Monday, August 9, 2010

The Economics of Modern Piracy

Very interesting and detailed piece here on the economics of modern piracy. In the Golden Age, pirates would try to capture ships carrying valuable cargo so that they could actually sell the cargo. Now, if they take a tanker with $100M to $150M of oil, they know it's going to be too hard to actually sell the petrol, so they ransom it instead. Eventually, a third-party arranges to have a few million dollars dropped onto the boat via helicopter. The pirates take the money and flee, the owner gets his ship back, the oil company gets its petrol back, and the insurance company reimburses the client for the ransom.

The total amount of ransoms paid last year was reportedly around $50M.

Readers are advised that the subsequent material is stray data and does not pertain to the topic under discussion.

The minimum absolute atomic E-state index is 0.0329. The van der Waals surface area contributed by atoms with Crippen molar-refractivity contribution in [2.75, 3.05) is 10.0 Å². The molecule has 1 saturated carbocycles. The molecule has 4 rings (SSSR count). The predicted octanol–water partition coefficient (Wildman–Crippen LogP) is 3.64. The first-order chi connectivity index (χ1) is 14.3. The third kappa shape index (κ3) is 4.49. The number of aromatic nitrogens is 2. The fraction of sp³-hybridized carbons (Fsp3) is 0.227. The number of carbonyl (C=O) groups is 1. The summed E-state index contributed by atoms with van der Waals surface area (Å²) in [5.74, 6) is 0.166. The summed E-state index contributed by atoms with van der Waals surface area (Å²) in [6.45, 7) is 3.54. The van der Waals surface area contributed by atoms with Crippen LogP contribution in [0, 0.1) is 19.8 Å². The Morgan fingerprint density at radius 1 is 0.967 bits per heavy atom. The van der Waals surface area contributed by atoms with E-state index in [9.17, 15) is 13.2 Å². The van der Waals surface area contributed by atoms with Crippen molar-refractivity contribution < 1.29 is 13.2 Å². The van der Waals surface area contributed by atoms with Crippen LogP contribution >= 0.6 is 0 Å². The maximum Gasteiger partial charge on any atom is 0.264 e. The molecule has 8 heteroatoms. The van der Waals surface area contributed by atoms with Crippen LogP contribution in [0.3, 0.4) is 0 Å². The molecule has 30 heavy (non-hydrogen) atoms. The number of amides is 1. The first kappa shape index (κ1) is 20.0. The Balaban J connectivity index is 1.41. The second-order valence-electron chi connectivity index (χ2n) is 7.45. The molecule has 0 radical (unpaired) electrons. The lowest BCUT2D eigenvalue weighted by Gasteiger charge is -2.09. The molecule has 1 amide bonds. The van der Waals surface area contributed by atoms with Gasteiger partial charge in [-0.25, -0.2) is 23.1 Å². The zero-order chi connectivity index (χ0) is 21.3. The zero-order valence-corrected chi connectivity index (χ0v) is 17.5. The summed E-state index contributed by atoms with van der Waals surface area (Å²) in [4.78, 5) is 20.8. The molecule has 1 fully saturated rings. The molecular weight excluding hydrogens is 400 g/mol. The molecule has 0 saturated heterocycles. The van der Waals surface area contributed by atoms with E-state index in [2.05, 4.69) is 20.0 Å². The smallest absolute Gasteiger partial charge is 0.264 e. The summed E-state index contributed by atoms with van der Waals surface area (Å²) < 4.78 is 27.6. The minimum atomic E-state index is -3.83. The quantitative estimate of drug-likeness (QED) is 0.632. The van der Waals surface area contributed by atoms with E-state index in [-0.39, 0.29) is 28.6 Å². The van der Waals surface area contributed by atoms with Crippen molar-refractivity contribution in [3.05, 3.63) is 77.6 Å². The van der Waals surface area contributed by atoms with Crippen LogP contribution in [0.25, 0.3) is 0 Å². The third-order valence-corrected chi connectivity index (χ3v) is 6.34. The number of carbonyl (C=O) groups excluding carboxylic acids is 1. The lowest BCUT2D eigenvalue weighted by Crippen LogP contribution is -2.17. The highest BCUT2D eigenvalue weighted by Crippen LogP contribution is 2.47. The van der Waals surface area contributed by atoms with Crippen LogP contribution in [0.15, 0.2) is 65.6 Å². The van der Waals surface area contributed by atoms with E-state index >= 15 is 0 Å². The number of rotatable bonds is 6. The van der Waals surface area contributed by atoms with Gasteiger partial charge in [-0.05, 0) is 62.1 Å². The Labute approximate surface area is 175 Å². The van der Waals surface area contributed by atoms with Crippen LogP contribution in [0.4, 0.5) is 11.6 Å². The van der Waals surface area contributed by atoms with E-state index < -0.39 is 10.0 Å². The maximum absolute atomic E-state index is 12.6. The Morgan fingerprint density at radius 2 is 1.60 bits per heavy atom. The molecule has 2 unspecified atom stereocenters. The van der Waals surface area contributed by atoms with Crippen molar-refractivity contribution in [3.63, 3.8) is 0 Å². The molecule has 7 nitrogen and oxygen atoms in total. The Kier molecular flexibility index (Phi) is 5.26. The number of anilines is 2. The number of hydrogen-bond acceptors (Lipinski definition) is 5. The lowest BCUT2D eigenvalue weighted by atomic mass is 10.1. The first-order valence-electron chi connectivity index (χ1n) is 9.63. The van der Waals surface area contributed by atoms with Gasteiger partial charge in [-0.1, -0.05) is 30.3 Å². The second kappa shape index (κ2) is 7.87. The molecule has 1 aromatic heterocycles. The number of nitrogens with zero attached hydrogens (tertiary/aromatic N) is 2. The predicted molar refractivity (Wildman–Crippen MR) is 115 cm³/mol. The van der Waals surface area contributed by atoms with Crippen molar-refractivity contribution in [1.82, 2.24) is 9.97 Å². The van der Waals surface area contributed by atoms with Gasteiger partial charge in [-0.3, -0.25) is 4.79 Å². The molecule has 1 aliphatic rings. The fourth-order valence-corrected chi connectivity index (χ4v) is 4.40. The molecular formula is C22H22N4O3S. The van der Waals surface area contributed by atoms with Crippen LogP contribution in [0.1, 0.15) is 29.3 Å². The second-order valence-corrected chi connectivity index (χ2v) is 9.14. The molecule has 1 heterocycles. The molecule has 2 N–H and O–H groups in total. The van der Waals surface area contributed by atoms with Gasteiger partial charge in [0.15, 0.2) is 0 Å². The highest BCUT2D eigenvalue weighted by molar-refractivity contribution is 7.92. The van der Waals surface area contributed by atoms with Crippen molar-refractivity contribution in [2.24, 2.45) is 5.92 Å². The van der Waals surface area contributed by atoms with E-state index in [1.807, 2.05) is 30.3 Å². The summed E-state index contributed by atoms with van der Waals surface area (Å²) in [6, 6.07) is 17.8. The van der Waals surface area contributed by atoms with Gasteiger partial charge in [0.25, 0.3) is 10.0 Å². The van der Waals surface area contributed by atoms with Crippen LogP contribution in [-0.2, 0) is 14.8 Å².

More Reviews of Fish

"Brimming with suspense, humor, colorful characters, and a good old-fashioned pirate story on the high seas, this fast-paced novel is pure enjoyment."

- Kendal Rautzhan, The Day

"His gift for swimming and dislike of violence make him a very odd pirate and treasure hunter, but somehow Fish makes it work. Full of action-packed scenes of Fish's "not-fighting" and vivid descriptions of exactly how bad his fellow pirates smell, "Fish" is a feel-good yarn perfect for reading as the waves lap nearby."

-Caroline Luzzatto, The Virginian-Pilot and The Ledger-Star

And the Columbus Parent's "Books for Kids" list.